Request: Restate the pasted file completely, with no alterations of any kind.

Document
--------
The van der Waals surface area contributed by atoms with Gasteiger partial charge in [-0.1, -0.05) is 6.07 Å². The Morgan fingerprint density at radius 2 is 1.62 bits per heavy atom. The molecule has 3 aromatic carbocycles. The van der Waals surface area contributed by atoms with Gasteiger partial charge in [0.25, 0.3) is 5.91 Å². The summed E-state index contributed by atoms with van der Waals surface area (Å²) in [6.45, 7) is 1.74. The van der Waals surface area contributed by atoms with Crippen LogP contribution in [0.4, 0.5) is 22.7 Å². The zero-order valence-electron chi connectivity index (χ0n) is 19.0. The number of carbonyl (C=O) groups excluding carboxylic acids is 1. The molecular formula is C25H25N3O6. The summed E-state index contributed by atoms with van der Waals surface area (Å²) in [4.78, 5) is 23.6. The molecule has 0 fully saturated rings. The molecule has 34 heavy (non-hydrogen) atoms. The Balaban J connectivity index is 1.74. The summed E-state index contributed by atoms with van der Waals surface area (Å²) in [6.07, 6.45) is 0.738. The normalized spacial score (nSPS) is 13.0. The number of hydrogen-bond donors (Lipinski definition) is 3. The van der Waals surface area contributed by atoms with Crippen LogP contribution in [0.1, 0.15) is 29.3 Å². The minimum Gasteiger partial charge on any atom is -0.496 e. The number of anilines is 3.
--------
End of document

The van der Waals surface area contributed by atoms with Gasteiger partial charge in [-0.1, -0.05) is 6.07 Å². The Morgan fingerprint density at radius 2 is 1.62 bits per heavy atom. The molecule has 3 aromatic carbocycles. The van der Waals surface area contributed by atoms with Gasteiger partial charge in [0.25, 0.3) is 5.91 Å². The summed E-state index contributed by atoms with van der Waals surface area (Å²) in [6.45, 7) is 1.74. The van der Waals surface area contributed by atoms with Crippen LogP contribution in [0.4, 0.5) is 22.7 Å². The zero-order valence-electron chi connectivity index (χ0n) is 19.0. The number of carbonyl (C=O) groups excluding carboxylic acids is 1. The molecular formula is C25H25N3O6. The summed E-state index contributed by atoms with van der Waals surface area (Å²) in [4.78, 5) is 23.6. The molecule has 0 fully saturated rings. The molecule has 34 heavy (non-hydrogen) atoms. The Balaban J connectivity index is 1.74. The summed E-state index contributed by atoms with van der Waals surface area (Å²) in [6.07, 6.45) is 0.738. The normalized spacial score (nSPS) is 13.0. The number of hydrogen-bond donors (Lipinski definition) is 3. The van der Waals surface area contributed by atoms with Crippen LogP contribution in [0.1, 0.15) is 29.3 Å². The minimum Gasteiger partial charge on any atom is -0.496 e. The number of anilines is 3.